Lighting lives of underprivileged

Lighting lives of underprivileged

Carrying the flame to take it forward

Atul Pandya with underprivileged people.

The year was 2014 and being a month of November, most of the houses in Vadodara were all decked up with lights of various shapes and sizes. The Pandya household was no different. However, a thought crossed mind of Arti Pandya and she simply shared her thought with her husband Atul.

“We have spent over three decades together and spent all our Deepavalis within our close-knit family. This year, why not light up darkness for others, of unknown people who cannot do so for want of money.”

It is this simple sentence that has turned the lives of Pandya household, forever.

Without much thought, Arti and Atul drove down to a studio in the city and got an audio clip prepared. The audio clip was a plea to citizens of Vadodara to lend a helping hand.

“We said that we need your help to light lamps in 500 houses that won’t be able to celebrate Deepavali that year. We requested for donations of sweets and savouries that we normally enjoy with our families. We asked for good quality sweets, old utensils and clothes that are not in daily use. We shared the clip on social media and it so happened that it went viral and we began getting calls not just from locals or from across the country but from many countries across America, Africa, Australia and Asia,” says 52-year-old Atul Pandya.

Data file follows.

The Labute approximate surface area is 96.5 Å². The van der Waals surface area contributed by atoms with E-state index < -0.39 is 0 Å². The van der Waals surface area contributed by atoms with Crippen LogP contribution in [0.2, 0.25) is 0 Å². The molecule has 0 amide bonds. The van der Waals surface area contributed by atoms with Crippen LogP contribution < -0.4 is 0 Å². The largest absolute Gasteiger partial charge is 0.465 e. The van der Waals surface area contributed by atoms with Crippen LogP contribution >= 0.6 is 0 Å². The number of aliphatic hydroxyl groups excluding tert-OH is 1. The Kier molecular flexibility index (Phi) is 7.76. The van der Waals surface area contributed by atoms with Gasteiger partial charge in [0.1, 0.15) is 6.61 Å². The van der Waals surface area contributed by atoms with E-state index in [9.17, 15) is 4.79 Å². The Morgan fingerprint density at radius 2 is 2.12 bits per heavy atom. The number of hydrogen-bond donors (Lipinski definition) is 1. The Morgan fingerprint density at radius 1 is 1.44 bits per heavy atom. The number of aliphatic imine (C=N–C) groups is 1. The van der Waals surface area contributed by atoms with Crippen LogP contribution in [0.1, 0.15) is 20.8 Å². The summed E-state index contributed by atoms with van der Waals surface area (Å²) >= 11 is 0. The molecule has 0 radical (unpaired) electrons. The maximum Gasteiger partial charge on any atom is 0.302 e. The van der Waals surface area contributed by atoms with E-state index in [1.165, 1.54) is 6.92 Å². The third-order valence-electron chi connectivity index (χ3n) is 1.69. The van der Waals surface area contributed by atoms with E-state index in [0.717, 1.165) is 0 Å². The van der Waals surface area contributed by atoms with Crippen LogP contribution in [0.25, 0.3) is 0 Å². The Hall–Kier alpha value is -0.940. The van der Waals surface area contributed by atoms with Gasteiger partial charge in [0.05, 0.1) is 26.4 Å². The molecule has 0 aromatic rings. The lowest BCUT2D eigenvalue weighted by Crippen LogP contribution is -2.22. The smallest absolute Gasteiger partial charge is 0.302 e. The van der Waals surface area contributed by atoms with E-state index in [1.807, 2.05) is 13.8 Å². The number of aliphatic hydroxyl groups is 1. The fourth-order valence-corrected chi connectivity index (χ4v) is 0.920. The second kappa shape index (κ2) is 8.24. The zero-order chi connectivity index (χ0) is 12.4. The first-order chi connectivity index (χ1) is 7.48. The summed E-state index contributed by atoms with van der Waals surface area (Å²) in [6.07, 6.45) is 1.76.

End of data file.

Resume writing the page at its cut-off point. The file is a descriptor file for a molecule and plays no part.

In fact, many Samaritans from abroad wanted to transfer funds to Pandyas. However, Pandyas had decided that they would never deal in cash for their work. So they politely turned down their request. But this did not deter those living outside Indian shores. They simply called up their friends and relatives back home and ensured that their contribution reached Pandyas. “We collected and distributed kits containing sweets, savouries and crackers to over 3,000 families that year. The other thing that happened was that as many as 16 persons landed at our doors, willing to volunteer and help us with door-to-door collection of gifts from those who wanted to share but did not have time or know of place to do so,” Atul says.

Since, this motley congregation of volunteers and Pandyas formed a group–Aao Deep Jalaye–to take forward their passion for “sharing” good fortune with those who are not so privileged. All of them are working professionals in the age group of 38 years to 60 years.

While Atul is an HR professional, another one is an operational manager in an ice-cream factory, one with auto firm, couple of others work with state transport corporation as officials and a couple of retired professionals. And all of them are joined in by their spouses. What further cemented their bond was their love for music.

“During interactions, we realised that we had quality singers and musicians amidst us. So we decided why not form a band. We did just that and every weekend, all of us would get together and strum a few strings. Later, we decided that why not share this skill with others and add joy to their lives,” Pandya said.